Can Electronic Systems Foster Compliance?
When selecting an electronic system to use for regulatory compliance, it is important to consider the system’s functionality in relation to the four major factors of any standard: Data Capture, Records Management, Best Practices and Responsibility.
The electronic system must be powerful enough to capture all current and future data that standards require of businesses, robust and scalable enough to manage thousands of observations gathered over long periods of time, flexible enough to allow businesses to adapt to changes in best practice recommendations, and be secure enough to give confidence to auditors that electronic signatures and workflow control is reliable.
One electronic system that has been built from the ground up with compliance in mind is InformationLeader. The system has been installed at businesses in heavily regulated environments for many years, with data stored in the system being audited successfully by industry bodies around the world.
One of the biggest challenges that businesses competing in the global marketplace face is compliance with standards and legislation. With a myriad of standards, regulations, and state, federal and international laws that organisations must adhere to, compliance becomes an overwhelmingly convoluted and expensive proposition that can draw a business ever further from its core competencies.
This paper looks at how organisations can respond to this challenge by breaking down the key requirements shared by standards and legislation, and how organisations can use an electronic information management system to achieve compliance. Furthermore, it examines ways of using the captured information to increase competitiveness and to enable process refinement.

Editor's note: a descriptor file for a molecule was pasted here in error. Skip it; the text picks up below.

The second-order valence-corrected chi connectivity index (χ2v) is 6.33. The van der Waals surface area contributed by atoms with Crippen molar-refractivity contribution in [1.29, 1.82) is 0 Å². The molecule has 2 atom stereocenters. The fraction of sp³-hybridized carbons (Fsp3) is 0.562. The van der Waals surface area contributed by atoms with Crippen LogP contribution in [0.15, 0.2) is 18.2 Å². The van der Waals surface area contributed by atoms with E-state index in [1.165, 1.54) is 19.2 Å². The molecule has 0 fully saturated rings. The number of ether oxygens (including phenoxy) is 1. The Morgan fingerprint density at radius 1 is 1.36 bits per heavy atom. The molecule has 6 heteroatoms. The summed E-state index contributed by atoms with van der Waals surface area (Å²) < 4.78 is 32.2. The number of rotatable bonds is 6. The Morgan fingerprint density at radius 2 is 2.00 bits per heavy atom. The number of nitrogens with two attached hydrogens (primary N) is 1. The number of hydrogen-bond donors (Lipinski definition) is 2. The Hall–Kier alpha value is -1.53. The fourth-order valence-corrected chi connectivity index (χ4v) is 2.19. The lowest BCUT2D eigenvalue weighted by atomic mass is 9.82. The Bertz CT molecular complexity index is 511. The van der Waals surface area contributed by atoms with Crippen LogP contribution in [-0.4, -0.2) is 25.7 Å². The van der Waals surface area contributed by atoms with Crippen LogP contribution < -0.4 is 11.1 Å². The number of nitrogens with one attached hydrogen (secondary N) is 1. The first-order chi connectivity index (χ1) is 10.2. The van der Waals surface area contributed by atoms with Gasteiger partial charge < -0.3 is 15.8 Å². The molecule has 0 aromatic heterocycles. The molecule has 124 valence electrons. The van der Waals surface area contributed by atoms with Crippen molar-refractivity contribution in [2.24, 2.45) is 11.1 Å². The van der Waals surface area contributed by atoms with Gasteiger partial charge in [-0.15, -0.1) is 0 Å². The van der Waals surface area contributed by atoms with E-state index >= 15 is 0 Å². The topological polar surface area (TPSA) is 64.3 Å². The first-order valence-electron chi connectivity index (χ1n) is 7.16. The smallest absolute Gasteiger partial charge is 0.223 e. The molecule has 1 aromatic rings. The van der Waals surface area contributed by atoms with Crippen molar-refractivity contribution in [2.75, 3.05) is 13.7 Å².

One of the first considerations when deciding to use an electronic system to record business information is to determine if electronic records are legally sufficient in the business’ specific industry. Electronic transactions around the world validate the majority of electronic records as legally permissible in court. These laws also validate electronic signatures and electronic communication as legally binding, provided that the organisation uses electronic systems that can ensure the security and validity of the recorded information.
Organisations must also consider that various industry sectors in areas such as health care still carry a requirement for paper based copies records to be held. Businesses that operate with sensitive information should consult with legal representatives to determine if electronic records are sufficient.
Different industries have specific standards and regulations to abide by. In regulated industries, standards are enforced through legislation, making compliance a requirement to do business. Businesses in other industries follow standards to remain competitive and meet customer expectations.
Numerous standards and regulations exist across the globe, each made up of countless factors. Generally speaking, standards and regulates can be broken up into four key categories: Data Capture & Reporting, Records Management, Best Practices and Responsibility.
Each area places different demands on electronic systems and businesses must determine if the system they are choosing can help them achieve total compliance.
Quality standards and regulations in many industries dictate what specific information needs to be captured for auditing and continual process improvement. Codes and legislation may enforce the level of detail that must be captured during production or provision of a service. To add further complication, these standards go through several revisions, changing the level of detail required to be captured over time.
In a paper based system, adherence to these requirements is relatively straightforward. Paper forms are designed to capture all the required information, with the paper stored as the data is captured. As regulations change the template is updated and new information is recorded. When an auditor reviews historical documentation they can view the revision number and determine that an adequate level of information had been captured at the specific time.
Paper based systems become cumbersome for data retrieval and collation, with storage space to house thousands of paper forms for years a major consideration. It can take hours to locate a single form, while gathering enough information to perform trend analysis and other statistical functions can take full time employees weeks to prepare.